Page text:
Tracking lobbyist money in Burgin-Lee Senate race
In the Republican state Senate primary in Hillsborough County between Rep. Rachel Burgin and former Senate President Tom Lee, a cadre of Tallahassee lobbyists has taken sides. Lee is the candidate who has the support of Senate GOP leaders, but Burgin is also attracting some support from lobbyists. This list is not scientific, but it does provide a snapshot of which lobbyists are where in this contentious and closely watched race (a couple of lobbyists have hedged their bets and given the $500 maximum donation to both candidates).
For Rachel Burgin: Louis Betz, Ron Book, Jack Cory, Cynthia Henderson, Jim Horne, Bob Levy, Raymond Maury, Larry Overton, Dale Patchett, Laura Pierce, Sean Pittman, Steve Shiver, Guy Spearman and Susie Wiles.
Book, Cory, Levy and Spearman are long-time fixtures in the Capitol's lobbying world; Horne is a former state senator from Orange Park; Patchett is a former House Republican leader; Wiles was Gov. Rick Scott's 2010 campaign manager and now works with the (Brian) Ballard Partners firm. Shiver, who worked on Lee's unsuccessful 2006 race for CFO, noted that he is a Lee supporter and wrote a $500 check to Burgin's House campaign before she announced for Senate. (Burgin moved the money to her Senate race, as the law allows).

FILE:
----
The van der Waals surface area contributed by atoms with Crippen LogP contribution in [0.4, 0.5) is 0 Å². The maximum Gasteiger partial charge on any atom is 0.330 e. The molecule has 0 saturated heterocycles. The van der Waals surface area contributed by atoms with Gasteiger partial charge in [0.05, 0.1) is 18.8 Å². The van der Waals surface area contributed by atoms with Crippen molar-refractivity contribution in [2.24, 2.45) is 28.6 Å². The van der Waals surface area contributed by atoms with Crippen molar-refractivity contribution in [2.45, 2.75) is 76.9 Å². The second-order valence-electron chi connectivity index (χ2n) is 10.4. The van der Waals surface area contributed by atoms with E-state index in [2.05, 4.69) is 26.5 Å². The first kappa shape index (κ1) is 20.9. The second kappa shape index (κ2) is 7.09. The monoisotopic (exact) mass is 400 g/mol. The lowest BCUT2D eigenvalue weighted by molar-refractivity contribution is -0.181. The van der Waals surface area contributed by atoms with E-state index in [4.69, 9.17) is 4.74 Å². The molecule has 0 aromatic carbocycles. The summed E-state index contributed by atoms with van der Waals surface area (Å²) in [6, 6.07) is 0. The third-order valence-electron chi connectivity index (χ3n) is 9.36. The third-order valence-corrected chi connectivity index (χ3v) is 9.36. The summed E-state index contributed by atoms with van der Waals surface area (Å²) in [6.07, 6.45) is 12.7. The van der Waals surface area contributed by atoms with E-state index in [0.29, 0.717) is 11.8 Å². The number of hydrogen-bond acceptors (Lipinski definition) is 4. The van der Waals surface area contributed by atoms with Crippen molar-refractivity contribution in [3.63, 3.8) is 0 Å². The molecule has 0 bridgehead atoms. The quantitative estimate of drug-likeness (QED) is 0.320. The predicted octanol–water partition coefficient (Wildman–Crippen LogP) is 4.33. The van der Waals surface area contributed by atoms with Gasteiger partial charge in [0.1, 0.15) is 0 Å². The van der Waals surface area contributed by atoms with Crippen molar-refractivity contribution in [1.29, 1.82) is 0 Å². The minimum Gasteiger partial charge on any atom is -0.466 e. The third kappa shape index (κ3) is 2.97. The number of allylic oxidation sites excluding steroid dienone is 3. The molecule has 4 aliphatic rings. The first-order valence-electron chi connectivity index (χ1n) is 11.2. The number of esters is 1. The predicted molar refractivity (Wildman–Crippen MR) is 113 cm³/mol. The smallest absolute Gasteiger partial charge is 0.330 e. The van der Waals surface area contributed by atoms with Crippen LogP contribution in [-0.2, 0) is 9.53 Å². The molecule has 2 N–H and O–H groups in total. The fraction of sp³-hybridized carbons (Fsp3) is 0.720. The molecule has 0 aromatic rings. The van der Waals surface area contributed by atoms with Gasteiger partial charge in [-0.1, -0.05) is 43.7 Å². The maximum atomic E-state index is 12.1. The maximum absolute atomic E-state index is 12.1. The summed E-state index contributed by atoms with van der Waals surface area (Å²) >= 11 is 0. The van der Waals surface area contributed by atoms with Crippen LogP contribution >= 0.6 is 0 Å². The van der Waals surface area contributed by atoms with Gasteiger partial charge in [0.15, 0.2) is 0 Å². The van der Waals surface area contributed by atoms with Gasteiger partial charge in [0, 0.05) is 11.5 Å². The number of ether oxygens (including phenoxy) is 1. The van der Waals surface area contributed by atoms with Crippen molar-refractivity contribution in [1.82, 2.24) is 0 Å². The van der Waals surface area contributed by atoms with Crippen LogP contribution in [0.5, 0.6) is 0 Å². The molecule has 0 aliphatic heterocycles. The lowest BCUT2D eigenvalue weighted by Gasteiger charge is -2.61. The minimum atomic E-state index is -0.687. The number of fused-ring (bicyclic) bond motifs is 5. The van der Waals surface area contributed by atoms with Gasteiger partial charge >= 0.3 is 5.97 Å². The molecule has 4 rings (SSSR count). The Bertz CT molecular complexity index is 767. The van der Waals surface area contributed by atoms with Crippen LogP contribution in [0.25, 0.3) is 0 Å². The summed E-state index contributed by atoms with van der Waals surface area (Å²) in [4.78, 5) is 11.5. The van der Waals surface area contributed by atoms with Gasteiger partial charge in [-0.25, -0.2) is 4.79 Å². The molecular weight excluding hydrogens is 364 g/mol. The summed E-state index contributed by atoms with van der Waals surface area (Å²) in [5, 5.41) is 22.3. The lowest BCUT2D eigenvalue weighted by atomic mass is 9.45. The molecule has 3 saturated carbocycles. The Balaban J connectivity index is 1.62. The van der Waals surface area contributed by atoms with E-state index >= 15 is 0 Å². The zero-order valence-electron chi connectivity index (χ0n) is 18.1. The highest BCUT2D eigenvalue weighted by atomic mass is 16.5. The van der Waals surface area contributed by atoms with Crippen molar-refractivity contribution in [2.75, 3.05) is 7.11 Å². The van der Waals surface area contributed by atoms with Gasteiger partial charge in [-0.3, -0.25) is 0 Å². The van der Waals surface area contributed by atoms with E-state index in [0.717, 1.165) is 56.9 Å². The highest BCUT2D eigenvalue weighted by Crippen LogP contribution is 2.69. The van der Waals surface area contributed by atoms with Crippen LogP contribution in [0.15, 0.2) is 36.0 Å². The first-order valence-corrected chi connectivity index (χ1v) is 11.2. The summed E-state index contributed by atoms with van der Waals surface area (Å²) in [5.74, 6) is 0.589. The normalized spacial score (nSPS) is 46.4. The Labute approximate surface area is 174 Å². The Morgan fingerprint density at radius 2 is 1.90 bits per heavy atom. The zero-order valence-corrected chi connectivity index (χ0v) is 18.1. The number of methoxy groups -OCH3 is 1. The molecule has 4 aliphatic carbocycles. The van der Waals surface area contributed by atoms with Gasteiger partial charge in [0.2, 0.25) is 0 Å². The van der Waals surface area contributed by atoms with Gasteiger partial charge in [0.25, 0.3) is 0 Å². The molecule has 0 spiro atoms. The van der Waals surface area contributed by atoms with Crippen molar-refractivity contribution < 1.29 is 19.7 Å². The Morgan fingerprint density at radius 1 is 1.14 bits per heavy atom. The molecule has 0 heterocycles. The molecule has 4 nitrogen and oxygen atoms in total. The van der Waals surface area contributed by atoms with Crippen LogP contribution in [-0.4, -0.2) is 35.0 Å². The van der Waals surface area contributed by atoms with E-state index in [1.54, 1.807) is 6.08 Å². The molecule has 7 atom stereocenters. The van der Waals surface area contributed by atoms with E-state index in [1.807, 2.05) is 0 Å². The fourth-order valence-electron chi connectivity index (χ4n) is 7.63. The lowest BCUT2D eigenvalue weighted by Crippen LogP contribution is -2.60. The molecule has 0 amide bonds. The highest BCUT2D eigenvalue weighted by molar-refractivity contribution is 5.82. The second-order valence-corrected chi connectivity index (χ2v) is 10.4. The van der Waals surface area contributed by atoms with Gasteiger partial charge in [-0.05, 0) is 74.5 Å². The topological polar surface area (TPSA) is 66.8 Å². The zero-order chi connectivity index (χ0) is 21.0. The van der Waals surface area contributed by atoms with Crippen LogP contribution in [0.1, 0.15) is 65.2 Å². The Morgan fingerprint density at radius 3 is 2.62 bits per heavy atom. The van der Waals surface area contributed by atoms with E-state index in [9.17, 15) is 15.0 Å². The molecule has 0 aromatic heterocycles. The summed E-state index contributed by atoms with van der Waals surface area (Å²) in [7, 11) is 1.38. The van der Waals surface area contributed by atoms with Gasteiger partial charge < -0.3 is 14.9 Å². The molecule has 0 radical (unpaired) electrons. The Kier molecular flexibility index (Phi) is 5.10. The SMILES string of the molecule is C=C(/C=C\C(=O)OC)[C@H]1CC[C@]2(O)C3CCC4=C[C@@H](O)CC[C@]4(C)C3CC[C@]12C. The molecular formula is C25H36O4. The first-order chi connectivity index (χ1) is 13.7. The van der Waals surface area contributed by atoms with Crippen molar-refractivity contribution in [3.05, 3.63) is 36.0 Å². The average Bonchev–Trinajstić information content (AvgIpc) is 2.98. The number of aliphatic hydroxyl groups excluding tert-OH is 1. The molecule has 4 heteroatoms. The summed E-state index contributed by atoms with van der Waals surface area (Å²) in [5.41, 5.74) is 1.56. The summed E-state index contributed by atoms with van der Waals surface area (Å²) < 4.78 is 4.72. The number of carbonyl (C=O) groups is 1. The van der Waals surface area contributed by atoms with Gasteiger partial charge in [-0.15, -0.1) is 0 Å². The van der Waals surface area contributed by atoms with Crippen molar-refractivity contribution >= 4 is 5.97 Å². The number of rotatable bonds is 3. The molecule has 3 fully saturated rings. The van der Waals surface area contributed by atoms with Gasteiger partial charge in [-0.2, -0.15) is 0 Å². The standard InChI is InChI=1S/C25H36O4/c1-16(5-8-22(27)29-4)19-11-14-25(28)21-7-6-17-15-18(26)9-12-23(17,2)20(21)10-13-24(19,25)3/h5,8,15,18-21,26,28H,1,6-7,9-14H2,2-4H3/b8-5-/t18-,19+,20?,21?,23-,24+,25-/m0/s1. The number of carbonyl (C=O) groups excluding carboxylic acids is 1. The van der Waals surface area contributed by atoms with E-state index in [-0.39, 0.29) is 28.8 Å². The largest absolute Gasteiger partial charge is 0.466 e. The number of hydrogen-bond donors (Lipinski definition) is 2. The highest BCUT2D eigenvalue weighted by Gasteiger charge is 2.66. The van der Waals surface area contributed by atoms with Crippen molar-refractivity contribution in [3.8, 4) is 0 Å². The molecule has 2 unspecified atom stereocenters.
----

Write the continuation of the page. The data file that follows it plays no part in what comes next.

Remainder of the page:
For Tom Lee: Sebastian Aleksander, Louis Betz, Travis Blanton, Michael Corcoran, Jorge Dominicis, Reggie Garcia, Richard Gentry, Gary Guzzo, Rich Heffley, Chuck Hinson, Nick Iarossi, John Johnson, Ron LaFace Jr., Rhett O'Doski, Larry Overton, Ron Pierce, Robert Reyes, Jim Smith, Frank Tsamoutales and Gerald Wester.
Partners Johnson and Blanton have built one of the Capitol's busiest lobbying practices, as has Corcoran; Dominicis is a top executive of GEO Care, a GEO Group subsidiary; Garcia is a Democrat who does work for the trial bar; Heffley is a lobbyist and Republican strategist; Pierce served as a legislative aide to Lee when he served in the Senate; Smith of Southern Strategy Group is a former attorney general and secretary of state.
Through July 20, Lee held the advantage in hard-dollar fund-raising, with $235,000 compared to Burgin's $128,000. In a growing trend in Florida legislative races, much of the big spending in this race is being done by third-party groups, not the candidates themselves.